Hugh R. Dyer, Toronto
The Employees’ Voting Rights Act (the “EVRA”) significantly changes the way in which unions gain and lose bargaining rights in the federal sector in Canada. Federal labour relations law applies to a variety of sectors including the federal public sector, banking, inter-provincial and international transportation, broadcasting, telecommunications and aeronautics. The EVRA will become effective on June 16, 2015.
Traditionally, a trade union in Canada could become certified by a labour relations tribunal by providing written evidence that it represented a majority of employees in a bargaining unit (i.e. a group of employees found to be appropriate for collective bargaining). The written evidence often took the form of membership cards. In some jurisdictions, more than a bare majority was required. Secret ballot votes were required in certain cases where the union could not demonstrate sufficient support on the basis of membership evidence alone. Votes were relatively rare. This traditional system is referred to as “card based”.
While this system was in place in many Canadian jurisdictions for many years, it was frequently criticized by employers and other analysts on the basis that it permitted a union to become certified through exercising undue influence on employees. These critics of the card based system advocated that a union should have to prove majority support through secret ballot representation votes. In the late 1990s, Ontario adopted a mandatory vote system. Today, six Canadian provinces require secret ballot votes as their primary means to determine whether or not a union should be certified.
The Canada Labour Code (the “Code”) is the primary legislation governing labour relations in the federal sector. Currently, the Code permits a union to be certified if it can demonstrate majority support based on membership evidence only. If the union can demonstrate that it is supported by at least 35 percent of the employees in the proposed bargaining unit, but less than a majority, the Board will order a secret ballot representation vote. Secret ballot votes are currently relatively rare in federal certification applications because unions rarely apply for certification unless they have a majority of the employees in the unit signed up as members.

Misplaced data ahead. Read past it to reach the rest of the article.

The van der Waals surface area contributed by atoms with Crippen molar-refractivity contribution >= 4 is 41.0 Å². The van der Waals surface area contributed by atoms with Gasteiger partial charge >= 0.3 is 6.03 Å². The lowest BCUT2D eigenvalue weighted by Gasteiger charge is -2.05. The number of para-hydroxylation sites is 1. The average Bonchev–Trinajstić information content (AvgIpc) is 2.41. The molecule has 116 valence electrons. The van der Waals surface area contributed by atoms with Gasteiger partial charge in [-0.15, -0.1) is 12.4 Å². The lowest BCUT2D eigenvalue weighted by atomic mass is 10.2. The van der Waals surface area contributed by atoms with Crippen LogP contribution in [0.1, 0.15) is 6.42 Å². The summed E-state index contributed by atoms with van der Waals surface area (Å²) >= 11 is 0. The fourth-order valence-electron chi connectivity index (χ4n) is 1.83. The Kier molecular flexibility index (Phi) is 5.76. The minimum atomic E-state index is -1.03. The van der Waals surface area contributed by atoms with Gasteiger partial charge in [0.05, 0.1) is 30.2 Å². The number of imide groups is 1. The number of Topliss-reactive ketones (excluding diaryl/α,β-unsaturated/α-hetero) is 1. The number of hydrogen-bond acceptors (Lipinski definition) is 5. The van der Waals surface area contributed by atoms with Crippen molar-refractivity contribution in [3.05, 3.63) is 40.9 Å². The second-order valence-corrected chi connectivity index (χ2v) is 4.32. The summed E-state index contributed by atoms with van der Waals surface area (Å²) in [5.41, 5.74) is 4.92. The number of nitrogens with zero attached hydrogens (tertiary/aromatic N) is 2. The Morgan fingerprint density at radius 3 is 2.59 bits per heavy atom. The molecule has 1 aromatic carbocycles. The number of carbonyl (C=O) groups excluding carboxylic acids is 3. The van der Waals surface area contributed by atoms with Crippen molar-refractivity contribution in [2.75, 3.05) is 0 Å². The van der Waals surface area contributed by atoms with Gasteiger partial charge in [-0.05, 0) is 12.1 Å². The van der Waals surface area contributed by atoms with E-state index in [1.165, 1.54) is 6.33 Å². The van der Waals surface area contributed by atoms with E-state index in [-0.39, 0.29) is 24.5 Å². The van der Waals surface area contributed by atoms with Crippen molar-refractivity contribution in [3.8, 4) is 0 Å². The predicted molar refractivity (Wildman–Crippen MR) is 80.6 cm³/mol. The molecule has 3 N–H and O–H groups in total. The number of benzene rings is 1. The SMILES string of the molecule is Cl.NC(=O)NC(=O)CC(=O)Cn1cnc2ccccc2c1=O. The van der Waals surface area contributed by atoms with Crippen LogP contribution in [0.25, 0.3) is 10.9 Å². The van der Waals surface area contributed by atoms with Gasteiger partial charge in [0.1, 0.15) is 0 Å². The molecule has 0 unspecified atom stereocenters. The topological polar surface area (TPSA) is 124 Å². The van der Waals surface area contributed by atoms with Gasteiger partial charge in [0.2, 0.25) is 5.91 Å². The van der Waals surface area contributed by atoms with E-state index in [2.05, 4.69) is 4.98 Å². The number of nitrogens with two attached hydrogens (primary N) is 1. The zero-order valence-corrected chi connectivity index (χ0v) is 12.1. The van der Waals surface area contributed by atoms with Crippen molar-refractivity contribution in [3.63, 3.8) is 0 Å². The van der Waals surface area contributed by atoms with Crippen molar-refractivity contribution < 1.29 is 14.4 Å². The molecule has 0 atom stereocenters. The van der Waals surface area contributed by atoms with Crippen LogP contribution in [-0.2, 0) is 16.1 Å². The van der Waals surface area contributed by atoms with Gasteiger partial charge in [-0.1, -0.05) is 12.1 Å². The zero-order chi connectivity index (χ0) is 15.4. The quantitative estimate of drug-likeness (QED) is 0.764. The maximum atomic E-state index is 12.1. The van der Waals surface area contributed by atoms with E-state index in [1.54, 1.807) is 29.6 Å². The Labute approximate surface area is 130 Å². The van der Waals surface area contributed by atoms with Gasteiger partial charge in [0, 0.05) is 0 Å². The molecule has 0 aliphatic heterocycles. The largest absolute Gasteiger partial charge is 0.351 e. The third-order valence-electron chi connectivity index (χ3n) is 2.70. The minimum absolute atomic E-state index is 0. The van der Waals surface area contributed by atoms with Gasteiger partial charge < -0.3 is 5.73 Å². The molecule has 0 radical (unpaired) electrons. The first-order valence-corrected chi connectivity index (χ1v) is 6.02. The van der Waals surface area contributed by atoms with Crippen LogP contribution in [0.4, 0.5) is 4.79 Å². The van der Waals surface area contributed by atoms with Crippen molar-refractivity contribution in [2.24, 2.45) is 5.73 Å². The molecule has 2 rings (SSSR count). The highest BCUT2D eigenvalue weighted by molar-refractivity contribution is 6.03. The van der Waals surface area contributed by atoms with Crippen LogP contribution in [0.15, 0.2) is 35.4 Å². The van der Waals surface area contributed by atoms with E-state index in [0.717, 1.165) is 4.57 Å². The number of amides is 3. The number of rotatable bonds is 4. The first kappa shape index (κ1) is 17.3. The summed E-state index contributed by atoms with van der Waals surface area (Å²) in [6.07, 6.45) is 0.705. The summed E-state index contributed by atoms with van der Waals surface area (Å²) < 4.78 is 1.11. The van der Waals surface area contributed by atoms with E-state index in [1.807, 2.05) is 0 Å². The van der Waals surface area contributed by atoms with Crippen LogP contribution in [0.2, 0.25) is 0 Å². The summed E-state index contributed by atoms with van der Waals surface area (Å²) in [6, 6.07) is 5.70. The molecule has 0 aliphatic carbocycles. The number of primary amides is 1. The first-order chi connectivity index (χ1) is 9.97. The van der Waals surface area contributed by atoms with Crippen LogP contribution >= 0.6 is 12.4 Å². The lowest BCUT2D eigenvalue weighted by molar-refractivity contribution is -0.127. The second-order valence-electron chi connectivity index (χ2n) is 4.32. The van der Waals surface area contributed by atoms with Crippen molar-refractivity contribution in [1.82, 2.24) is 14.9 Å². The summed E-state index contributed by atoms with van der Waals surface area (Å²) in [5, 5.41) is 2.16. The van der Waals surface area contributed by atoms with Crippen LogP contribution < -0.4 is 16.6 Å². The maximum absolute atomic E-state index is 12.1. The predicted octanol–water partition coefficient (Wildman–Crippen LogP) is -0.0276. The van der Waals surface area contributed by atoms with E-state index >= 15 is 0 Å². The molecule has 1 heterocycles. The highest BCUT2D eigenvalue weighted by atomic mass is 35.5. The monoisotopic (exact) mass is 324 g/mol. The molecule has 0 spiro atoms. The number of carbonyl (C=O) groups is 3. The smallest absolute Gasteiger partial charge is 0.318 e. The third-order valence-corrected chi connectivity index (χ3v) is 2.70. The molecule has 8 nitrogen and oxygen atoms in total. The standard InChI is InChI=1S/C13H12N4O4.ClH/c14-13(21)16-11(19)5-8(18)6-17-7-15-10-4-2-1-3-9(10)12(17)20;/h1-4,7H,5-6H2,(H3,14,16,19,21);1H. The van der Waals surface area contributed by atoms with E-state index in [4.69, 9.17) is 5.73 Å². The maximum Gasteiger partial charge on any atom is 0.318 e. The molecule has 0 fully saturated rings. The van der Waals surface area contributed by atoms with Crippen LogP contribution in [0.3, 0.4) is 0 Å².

The EVRA amends the Code and will abolish the card based system in the federal sector. The EVRA also raises the threshold for support required to obtain a vote from 35 to 40 percent. If a union can demonstrate that at least 40 percent of the employees in the proposed bargaining unit wish to have a union represent them as their bargaining agent, the Canada Industrial Relations Board, the tribunal which administers labour relations under the Code, will conduct a secret vote. The union will only be certified if the majority of employees who cast a ballot vote in favour of the union.
The EVRA also amends the process by which a union can lose its bargaining rights. Under the current provisions of the Code, employees seeking the revocation of a union’s bargaining rights must submit evidence that a majority of the employees in the bargaining unit wish to have the certification of the union revoked. This can only be done at certain designated times. The EVRA reduces the level of support required to file a termination application from a majority to 40 percent. Under the current version of the Code, a secret ballot vote is not necessarily required in a termination application but the board’s practice is generally to hold one. The EVRA makes a vote mandatory if the 40 percent threshold is satisfied.
The Parliamentary Employment and Staff Relations Act and the Public Service Labour Relations Act govern labour relations in the federal public service. Both statutes are amended by the EVRA so that certification may be granted and revoked based on a similar process to that found in the amended Code.
It is difficult to predict the EVRA’s effect on the percentage of the federal workforce which is unionized, as that statistic is affected by a number of factors. However, employers and advocates of individual employee rights should view the EVRA as enhancing the rights of individual employees under federal labour relations law.
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